Politics & Policy

A Walk to Remember

A moving memorial.

Ten-year-old Colton Lockner is preparing for his big day.

The fifth grader, along with tens of thousands of citizens and community members worldwide, is holding a so-called commemorative “Freedom Walk,” an event the Department of Defense is hoping will become a yearly tradition to remember September 11, 2001.

The Freedom Walk is in its third year now, and has steadily grown. The Walk is an outgrowth of the Pentagon’s “America Supports You” program, a nationwide citizen support network for members of the military. Deputy Assistant Secretary of Defense Allison Barber founded the program in 2004, and manages it today. She was also instrumental in the creation of the Freedom Walk.

Every year, says Barber, the Department of Defense has done something to commemorate 9/11, particularly in remembrance of those killed at the Pentagon that day. “Three years ago, some employees came to ask if we could do something broader to include the community,” says Barber. “The first Freedom Walk was three years ago, and people were so inspired by what was created, they wanted to create it in their own communities.”

Last year’s anniversary of 9/11 saw a handful of Freedom Walks across the country. This year, says Barber, as many as 220 Freedom Walks are being held internationally — all of them coordinated independently of the Department of Defense. Walks are being held not only from coast to coast and border to border, but also around the world, including such places as Iraq, Kuwait, Italy, Japan, Guam, Spain, Korea, and Germany.

The Walks are meant to remember victims of the attacks on the United States six years ago, but also celebrate the sacrifices of the men and women fighting overseas, as well as the military families.

One of the most extraordinary Freedom Walks that is taking place this year is in Sebring, Ohio, where the young Colton Lockner is hosting his second annual Freedom Walk.

Lockner decided to organize a Freedom Walk last year in his eastern Ohio hometown, in honor of his uncle who was then serving overseas in Iraq. After seeing a blurb about the “America Supports You” program in an educational magazine at school, Colton set about organizing his own Freedom Walk.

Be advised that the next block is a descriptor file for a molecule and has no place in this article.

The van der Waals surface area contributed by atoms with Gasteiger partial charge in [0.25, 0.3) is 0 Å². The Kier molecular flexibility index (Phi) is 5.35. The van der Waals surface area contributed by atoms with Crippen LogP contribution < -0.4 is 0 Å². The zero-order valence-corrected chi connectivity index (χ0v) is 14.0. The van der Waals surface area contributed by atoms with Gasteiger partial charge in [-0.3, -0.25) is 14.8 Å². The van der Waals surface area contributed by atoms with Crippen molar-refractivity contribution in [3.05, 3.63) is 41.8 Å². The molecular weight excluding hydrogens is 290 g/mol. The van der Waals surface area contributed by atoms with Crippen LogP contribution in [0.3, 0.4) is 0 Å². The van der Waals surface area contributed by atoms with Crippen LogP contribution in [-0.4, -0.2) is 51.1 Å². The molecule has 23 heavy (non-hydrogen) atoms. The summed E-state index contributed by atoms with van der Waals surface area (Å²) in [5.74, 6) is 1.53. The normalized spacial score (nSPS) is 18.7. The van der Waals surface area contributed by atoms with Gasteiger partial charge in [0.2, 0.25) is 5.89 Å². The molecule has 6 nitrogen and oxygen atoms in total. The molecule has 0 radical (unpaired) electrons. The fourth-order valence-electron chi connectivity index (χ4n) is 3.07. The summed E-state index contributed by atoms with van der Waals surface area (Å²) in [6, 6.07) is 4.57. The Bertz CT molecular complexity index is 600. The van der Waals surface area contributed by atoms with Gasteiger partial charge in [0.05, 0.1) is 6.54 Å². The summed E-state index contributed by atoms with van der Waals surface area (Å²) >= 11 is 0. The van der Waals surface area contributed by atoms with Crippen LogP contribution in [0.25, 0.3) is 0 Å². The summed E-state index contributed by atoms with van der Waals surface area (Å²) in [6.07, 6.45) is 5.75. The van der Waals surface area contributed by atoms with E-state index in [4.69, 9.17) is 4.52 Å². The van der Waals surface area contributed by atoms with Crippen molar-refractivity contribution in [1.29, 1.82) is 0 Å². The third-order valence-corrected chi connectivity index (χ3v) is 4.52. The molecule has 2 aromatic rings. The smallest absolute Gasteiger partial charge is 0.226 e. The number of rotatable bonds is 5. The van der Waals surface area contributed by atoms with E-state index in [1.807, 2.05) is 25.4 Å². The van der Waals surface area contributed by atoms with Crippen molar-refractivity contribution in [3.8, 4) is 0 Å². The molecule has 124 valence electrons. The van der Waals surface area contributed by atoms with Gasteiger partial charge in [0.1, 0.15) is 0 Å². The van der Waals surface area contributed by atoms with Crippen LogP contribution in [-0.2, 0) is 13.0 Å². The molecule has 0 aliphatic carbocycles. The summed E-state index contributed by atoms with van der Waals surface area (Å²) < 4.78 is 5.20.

He secured all the performers and personalities himself. “I went up to them and said ‘I need to talk to you,’” Lockner says, “And they said, ‘Okay.’” He has had assistance from his mom when necessary, who Colton calls his “secretary.”

Though this ten-year-old does not remember 9/11 — he only remembers seeing planes crashing into buildings, and asking his mom why they were crashing — he says he thinks 9/11 should be a national holiday. “I think it should be a day to remember, and a day to honor our military men and women,” says Lockner.

In Simi Valley, California, Debbie Gregory is preparing for her Freedom Walk, too. Gregory, the president of MilitaryConnection.com, has partnered with the Ronald Reagan Presidential Library to put together this year’s 1.8-mile walk.

Gregory’s website, dedicated to serving veterans of all wars, has aided in getting 1100 people pre-registered for Tuesday’s event, where 9/11 widow Deena Burnett Baily will speak, along with U.S.S. Ronald Reagan Commanding Officer Terry Kraft and Iraq veteran and Purple Heart recipient, Corporal Megan Leavey.

Last year’s walk was incredibly gratifying, according to Gregory. “Our friends from the military community were treated like rock stars,” she says.

She hopes this year will be even larger, and will become a yearly tradition. “I don’t think we can ever forget 9/11, nor should we,” Gregory says. “People have different points of view. But for that day, we aren’t Republicans, Democrats, conservatives, or liberals — we’re all Americans for that day.”

Also planning a freedom walk is teacher Ashley Singleton from Zachary, Louisiana. Her husband just returned from Iraq recently, and now, the principal of the school in which she teaches has been called up to serve in Iraq, after tours in Afghanistan and New Orleans following Hurricane Katrina.

Singleton has organized a Freedom Walk at her school. Some 650 second and third graders will walk Tuesday to support their principal, as well as the many family members the children have serving in the military.

“Being part of a military family was something I never wanted to do, but it’s an indescribable feeling,” says Singleton, who was nine months pregnant when her husband was called up for a two-year deployment in Iraq. “It’s hard to understand what you’re going through, without others,” she says of the military community that came to her support.

Looking towards her Freedom Walk, Singleton talks about how much this event means to her students, as well as herself. “I show the students pictures of my husband,” she says, “And they smile and say, ‘My daddy wears a uniform like that!’”

For her part, this is what Allison Barber envisioned. “I hope on the 10th anniversary of 9/11 there will be walks in communities across the country,” Barber says.

“A new national tradition has begun. It’s unique and powerful,” Barber says. “Americans are coming together, and it’s not about politics, it’s not about the war — it’s about remembering and reflecting.”

– Michael O’Brien was the Collegiate Network summer intern for National Review this summer.

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